The Northumbria Police and Crime Commissioner said Gordon Gault’s death brought another devastating loss to a family in the region through knife crime.

Kim McGuinness was speaking in the wake of the convictions of two teenagers for the manslaughter of Gordon, following a lengthy trial at Newcastle Crown Court.

He was slashed in the upper right arm with a machete wielded by Carlos Neto, now aged 18, in a confrontation between rival groups of youths in the West End of Newcastle, in November 2022.

Fourteen-year-old Gordon, the youngest person involved in the incident, died from his injuries in hospital six days later, while a second youth, then aged 17, was seriously injured having been slashed in the back, also by Neto.

The Northern Echo: Kim McGuinness, bottom centre, speaks out about knife crime in the wake of the death  of Gordon

Neto, living at that time in Buddle Road, Benwell, Newcastle, but more recently of Little Hulton, Manchester, admitted both stabbings, but said he was acting in self-defence as he feared being attacked, himself, by members of the rival group.

The court heard he was supplied with the machete used in the attack by best friend Lawson Natty, also now 18, of Eastgarth, Newbiggin Hall, Newcastle.

Natty told the trial he mistakenly ordered two machetes online, so kept one for himself and handed the other to Neto.

Neto and Natty were among six teenagers cleared of Gordon’s murder, but both were found guilty of his manslaughter and the unlawful wounding of the other injured youth.

They have been remanded in custody to be sentenced at the court on March 8.

Speaking in the wake of the jury verdicts, Miss McGuinness, who has frequently spoken out about the dangers of carrying bladed weapons, said: “Knives impact everyone.

“Losing a child like this is the worst thing that could happen to any family and my heart goes out to Gordon’s family and others who have lost loved ones and whose lives have been forever changed as a result of violence.

“This has been a very challenging and complex investigation for everyone involved and my thanks go to our police officers and everyone who has worked hard on this difficult case.

“As a region we have been rocked by a series of heartbreaking deaths as a result of people carrying knives.

“Each tragedy reminds us how important all the anti-knife campaigning, diversion programmes and educational work we are doing is and this work won’t stop.

“We need everyone’s support to fight this crime though and so I urge parents, teachers, siblings, everyone, please have conversations about the consequences of knife crime.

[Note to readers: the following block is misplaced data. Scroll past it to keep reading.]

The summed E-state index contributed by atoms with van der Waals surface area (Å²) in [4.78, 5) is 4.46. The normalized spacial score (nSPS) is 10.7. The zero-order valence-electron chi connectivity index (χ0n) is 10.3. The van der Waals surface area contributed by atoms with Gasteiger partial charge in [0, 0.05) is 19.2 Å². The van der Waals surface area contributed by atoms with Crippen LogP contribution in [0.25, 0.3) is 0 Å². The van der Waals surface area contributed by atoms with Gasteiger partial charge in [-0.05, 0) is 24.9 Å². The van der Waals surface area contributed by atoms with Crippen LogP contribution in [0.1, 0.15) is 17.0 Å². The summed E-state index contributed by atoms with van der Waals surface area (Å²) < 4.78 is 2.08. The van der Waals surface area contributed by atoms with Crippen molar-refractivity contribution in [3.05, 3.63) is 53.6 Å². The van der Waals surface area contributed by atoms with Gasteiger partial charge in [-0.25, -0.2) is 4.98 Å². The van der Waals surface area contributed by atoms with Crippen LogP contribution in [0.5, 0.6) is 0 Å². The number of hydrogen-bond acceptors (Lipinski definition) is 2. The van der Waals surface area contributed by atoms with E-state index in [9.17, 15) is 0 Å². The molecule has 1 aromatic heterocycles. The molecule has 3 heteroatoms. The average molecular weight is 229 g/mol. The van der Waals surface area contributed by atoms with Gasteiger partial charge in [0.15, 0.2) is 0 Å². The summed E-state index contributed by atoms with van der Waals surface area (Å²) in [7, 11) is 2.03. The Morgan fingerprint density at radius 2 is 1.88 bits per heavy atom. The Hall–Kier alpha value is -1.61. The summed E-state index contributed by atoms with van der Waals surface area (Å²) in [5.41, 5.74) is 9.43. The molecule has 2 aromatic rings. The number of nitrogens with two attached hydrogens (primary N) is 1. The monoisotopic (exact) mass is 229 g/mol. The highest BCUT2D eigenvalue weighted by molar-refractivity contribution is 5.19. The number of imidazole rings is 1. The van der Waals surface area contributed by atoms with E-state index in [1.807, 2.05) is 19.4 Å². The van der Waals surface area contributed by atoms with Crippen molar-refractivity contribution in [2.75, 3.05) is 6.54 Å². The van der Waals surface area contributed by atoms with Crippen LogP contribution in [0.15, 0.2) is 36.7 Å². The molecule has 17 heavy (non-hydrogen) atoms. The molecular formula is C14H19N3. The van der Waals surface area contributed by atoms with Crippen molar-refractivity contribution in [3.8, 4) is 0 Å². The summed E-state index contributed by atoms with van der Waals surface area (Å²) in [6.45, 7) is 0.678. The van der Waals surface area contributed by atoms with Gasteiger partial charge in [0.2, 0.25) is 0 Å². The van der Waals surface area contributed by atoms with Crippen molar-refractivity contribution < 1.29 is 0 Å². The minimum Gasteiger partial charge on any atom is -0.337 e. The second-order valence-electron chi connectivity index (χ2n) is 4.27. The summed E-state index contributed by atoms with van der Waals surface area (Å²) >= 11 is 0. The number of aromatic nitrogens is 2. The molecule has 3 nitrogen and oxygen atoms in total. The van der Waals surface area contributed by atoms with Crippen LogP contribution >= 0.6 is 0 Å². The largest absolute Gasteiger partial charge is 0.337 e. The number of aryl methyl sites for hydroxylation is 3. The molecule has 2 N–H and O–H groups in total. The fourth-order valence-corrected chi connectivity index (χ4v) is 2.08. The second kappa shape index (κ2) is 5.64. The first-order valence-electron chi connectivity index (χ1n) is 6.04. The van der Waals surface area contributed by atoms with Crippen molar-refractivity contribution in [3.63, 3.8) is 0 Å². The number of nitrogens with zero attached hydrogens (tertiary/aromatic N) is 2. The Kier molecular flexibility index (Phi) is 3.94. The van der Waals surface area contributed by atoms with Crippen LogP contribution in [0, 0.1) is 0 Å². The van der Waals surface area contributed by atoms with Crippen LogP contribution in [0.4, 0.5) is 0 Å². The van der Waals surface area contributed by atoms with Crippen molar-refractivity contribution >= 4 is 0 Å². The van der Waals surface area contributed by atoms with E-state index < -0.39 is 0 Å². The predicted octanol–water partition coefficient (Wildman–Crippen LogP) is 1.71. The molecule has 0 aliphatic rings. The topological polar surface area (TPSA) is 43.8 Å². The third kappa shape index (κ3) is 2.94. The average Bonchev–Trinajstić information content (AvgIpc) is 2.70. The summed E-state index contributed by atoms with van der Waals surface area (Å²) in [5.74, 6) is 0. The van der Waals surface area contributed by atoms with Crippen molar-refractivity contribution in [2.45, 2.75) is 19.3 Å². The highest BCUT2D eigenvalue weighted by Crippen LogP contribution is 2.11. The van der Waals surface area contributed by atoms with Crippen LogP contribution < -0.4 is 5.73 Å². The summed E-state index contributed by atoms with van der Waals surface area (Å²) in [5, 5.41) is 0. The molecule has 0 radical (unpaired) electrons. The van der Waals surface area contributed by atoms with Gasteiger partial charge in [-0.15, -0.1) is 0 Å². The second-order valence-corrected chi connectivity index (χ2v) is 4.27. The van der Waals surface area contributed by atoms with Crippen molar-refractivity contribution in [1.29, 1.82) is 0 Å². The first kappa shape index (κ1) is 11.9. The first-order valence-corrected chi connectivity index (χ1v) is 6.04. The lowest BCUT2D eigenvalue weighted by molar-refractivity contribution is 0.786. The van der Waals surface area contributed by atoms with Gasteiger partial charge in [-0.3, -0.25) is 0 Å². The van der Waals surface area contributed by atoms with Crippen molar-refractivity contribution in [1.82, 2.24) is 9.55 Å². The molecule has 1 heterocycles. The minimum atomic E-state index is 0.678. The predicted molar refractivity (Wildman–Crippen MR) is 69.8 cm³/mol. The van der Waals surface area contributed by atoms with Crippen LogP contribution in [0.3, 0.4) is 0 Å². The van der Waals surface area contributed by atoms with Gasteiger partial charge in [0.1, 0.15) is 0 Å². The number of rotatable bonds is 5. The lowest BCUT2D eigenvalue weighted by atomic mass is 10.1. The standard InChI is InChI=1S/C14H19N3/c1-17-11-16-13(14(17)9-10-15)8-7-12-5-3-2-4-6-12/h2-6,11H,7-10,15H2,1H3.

“It’s more dangerous to carry a knife than it is not to. Knife crime has to stop.”

As part of the police investigation into the fatality a number of weapons were recovered, including both machetes.

Following the conclusion of the trial, the Senior Investigating Officer in the case, Detective Chief Inspector Matt Steel, of Northumbria Police, said: “This is an extremely tragic case in which a teenager, with his life ahead of him, had his future taken away.

“Our thoughts very much remain with Gordon’s loved ones, who have been left devastated by their loss. We will continue to support them at this extremely difficult time.

“Following this tragedy, officers have worked tirelessly for Gordon and his family. I thank them for their dedication and commitment.

“Those convicted had a choice and they chose violence.

“Their lives and those of the people who care about them have also been changed by the decisions they made.

“That should act as a lesson to anyone who goes out with a weapon, involves themselves in violence or encourages other to do so.”

He added: “As a force, we are committed to working with our partners to reduce the impact of knife crime.

“But this is not an issue policing can tackle alone.

“As a society we must all come together to prevent violence.

“This includes continuing to educate young people and talking about the pain and suffering caused by knife crime.

“Our message to anyone who does pick up a weapon or involves themselves in violence is simple, think again.

“Make that choice today for yourself, your family, your friends and your community.”

The Northern Echo:

Following the conclusion of the trial, Gordon’s mother, Dionne Barrett, paid a heartfelt tribute to her son.

She said: “We as a family will never get over Gordon’s death.

“To those who didn’t know Gordon he was a practical joker, always laughing and had a heart of gold.

“He cared for his family and friends so much.

“He was a big softy and loved his dog, Bruno.

“He was such a happy, loving young son who lit up the room with his energy.

“Life will simply never be the same without him.

“It breaks my heart that I will never get to hear him say: ‘I love you Mam’, again.

“I am hugely grateful for the support and kind wishes since Gordon passed away.

“It is heartening to know that he has touched so many lives and his memory will live on.

“I want youngsters to understand the huge dangers of carrying knives.

“By carrying knives, you could not only ruin your life but that of your family and friends as well. 

“In a split-second you could end someone’s life and destroy your own.

See more court coverage from The Northern Echo by clicking here

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“Please, please think twice about getting involved in this kind of behaviour.

“I’d also like to thank the investigation team from Northumbria Police and the prosecution barristers.”

Four other teenagers who stood trial,18-year-olds Benedict Mbala, of St John’s Walk, Newcastle, and Daniel Lacerda, of Paddock Close, Ferryhill, County Durham, plus other youths, aged 17 and 16, were cleared both of Gordon’s murder and wounding the second injured youth, with intent.